Changing value through cued approach: An automatic mechanism of behavior change

Tom Schonberg*, Akram Bakkour, Ashleigh M. Hover, Jeanette A. Mumford, Lakshya Nagar, Jacob Perez, Russell A. Poldrack

*Corresponding author for this work

Research output: Contribution to journalArticlepeer-review


It is believed that choice behavior reveals the underlying value of goods. The subjective values of stimuli can be changed through reward-based learning mechanisms as well as by modifying the description of the decision problem, but it has yet to be shown that preferences can be manipulated by perturbing intrinsic values of individual items. Here we show that the value of food items can be modulated by the concurrent presentation of an irrelevant auditory cue to which subjects must make a simple motor response (i.e., cue-approach training). Follow-up tests showed that the effects of this pairing on choice lasted at least 2 months after prolonged training. Eye-tracking during choice confirmed that cue-approach training increased attention to the cued items. Neuroimaging revealed the neural signature of a value change in the form of amplified preference-related activity in ventromedial prefrontal cortex.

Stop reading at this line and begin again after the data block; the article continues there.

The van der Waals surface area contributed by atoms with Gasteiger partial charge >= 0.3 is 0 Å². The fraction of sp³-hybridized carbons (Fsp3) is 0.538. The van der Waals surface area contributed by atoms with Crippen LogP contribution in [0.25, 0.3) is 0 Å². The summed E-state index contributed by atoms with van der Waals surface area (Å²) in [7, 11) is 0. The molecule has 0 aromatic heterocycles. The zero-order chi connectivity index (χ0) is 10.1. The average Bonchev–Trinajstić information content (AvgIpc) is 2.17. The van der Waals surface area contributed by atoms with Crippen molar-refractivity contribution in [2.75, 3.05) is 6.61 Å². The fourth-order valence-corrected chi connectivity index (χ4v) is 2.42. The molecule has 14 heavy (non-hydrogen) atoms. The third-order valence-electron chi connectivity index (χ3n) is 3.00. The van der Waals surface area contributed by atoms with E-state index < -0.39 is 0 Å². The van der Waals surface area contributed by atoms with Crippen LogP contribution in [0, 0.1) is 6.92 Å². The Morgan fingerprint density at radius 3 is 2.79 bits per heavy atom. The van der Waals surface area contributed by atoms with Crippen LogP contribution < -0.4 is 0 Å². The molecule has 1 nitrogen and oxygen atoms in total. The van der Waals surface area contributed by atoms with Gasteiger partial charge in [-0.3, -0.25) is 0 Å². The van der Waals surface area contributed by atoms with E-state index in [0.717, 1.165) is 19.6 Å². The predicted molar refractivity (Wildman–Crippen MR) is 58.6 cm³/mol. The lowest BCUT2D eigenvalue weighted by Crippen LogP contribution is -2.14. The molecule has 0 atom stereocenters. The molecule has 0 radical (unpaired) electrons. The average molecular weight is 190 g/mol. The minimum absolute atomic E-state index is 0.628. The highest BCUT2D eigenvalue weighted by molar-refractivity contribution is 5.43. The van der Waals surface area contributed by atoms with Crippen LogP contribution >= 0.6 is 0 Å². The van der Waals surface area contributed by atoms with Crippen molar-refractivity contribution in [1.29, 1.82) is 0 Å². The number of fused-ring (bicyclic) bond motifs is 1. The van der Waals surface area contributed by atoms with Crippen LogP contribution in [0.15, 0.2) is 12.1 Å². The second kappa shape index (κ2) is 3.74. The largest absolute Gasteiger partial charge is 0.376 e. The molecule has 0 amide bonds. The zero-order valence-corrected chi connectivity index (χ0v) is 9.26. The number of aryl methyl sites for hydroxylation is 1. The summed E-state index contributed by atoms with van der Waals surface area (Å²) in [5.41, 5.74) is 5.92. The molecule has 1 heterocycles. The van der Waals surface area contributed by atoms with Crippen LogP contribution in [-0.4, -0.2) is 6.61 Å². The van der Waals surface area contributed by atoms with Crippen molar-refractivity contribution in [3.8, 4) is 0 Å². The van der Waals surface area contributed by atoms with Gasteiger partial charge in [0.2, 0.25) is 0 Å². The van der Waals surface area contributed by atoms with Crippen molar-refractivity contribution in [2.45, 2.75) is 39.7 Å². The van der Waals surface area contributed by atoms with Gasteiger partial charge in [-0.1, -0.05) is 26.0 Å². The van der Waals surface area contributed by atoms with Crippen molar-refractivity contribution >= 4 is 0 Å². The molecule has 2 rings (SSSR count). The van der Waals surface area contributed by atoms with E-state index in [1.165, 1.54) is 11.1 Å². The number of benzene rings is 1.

Original languageEnglish
Pages (from-to)625-630
Number of pages6
JournalNature Neuroscience
Issue number4
StatePublished - Apr 2014
Externally publishedYes


FundersFunder number
National Institutes of Health
National Institute on AgingR01AG041653


    Dive into the research topics of 'Changing value through cued approach: An automatic mechanism of behavior change'. Together they form a unique fingerprint.

    Cite this